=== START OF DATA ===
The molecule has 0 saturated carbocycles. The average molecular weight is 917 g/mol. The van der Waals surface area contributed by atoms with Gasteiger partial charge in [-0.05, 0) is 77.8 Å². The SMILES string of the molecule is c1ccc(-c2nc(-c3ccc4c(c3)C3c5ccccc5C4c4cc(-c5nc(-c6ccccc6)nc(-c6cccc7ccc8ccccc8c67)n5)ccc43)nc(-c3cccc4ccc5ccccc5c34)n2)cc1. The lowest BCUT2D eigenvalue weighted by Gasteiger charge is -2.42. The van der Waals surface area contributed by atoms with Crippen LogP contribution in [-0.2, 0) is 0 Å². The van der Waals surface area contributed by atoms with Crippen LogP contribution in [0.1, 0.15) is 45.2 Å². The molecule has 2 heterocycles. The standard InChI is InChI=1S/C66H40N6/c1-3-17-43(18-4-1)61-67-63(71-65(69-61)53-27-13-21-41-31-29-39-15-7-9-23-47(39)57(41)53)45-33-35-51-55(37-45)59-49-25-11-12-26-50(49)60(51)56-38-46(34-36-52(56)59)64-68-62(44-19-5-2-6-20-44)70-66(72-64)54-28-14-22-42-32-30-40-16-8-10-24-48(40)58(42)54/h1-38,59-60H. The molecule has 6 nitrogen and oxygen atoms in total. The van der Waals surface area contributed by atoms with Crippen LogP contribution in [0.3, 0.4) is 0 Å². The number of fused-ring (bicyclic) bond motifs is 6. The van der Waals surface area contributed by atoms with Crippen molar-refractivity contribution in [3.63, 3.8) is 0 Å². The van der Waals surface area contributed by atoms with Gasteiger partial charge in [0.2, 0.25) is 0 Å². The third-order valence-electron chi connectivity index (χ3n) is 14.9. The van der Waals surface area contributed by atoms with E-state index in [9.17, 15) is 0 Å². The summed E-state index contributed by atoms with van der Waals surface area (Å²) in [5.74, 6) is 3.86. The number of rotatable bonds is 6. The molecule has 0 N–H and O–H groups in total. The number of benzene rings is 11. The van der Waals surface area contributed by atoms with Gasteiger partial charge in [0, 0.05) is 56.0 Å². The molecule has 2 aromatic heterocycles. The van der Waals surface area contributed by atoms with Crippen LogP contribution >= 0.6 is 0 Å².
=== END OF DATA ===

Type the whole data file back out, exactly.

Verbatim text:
The molecule has 0 saturated carbocycles. The average molecular weight is 917 g/mol. The van der Waals surface area contributed by atoms with Gasteiger partial charge in [-0.05, 0) is 77.8 Å². The SMILES string of the molecule is c1ccc(-c2nc(-c3ccc4c(c3)C3c5ccccc5C4c4cc(-c5nc(-c6ccccc6)nc(-c6cccc7ccc8ccccc8c67)n5)ccc43)nc(-c3cccc4ccc5ccccc5c34)n2)cc1. The lowest BCUT2D eigenvalue weighted by Gasteiger charge is -2.42. The van der Waals surface area contributed by atoms with Crippen LogP contribution in [-0.2, 0) is 0 Å². The van der Waals surface area contributed by atoms with Crippen LogP contribution in [0.1, 0.15) is 45.2 Å². The molecule has 2 heterocycles. The standard InChI is InChI=1S/C66H40N6/c1-3-17-43(18-4-1)61-67-63(71-65(69-61)53-27-13-21-41-31-29-39-15-7-9-23-47(39)57(41)53)45-33-35-51-55(37-45)59-49-25-11-12-26-50(49)60(51)56-38-46(34-36-52(56)59)64-68-62(44-19-5-2-6-20-44)70-66(72-64)54-28-14-22-42-32-30-40-16-8-10-24-48(40)58(42)54/h1-38,59-60H. The molecule has 6 nitrogen and oxygen atoms in total. The van der Waals surface area contributed by atoms with Crippen LogP contribution in [0.3, 0.4) is 0 Å². The number of fused-ring (bicyclic) bond motifs is 6. The van der Waals surface area contributed by atoms with Crippen molar-refractivity contribution in [3.63, 3.8) is 0 Å². The van der Waals surface area contributed by atoms with Gasteiger partial charge in [0.2, 0.25) is 0 Å². The third-order valence-electron chi connectivity index (χ3n) is 14.9. The van der Waals surface area contributed by atoms with E-state index in [9.17, 15) is 0 Å². The summed E-state index contributed by atoms with van der Waals surface area (Å²) in [5.74, 6) is 3.86. The number of rotatable bonds is 6. The molecule has 0 N–H and O–H groups in total. The number of benzene rings is 11. The van der Waals surface area contributed by atoms with Gasteiger partial charge in [0, 0.05) is 56.0 Å². The molecule has 2 aromatic heterocycles. The van der Waals surface area contributed by atoms with Crippen LogP contribution >= 0.6 is 0 Å².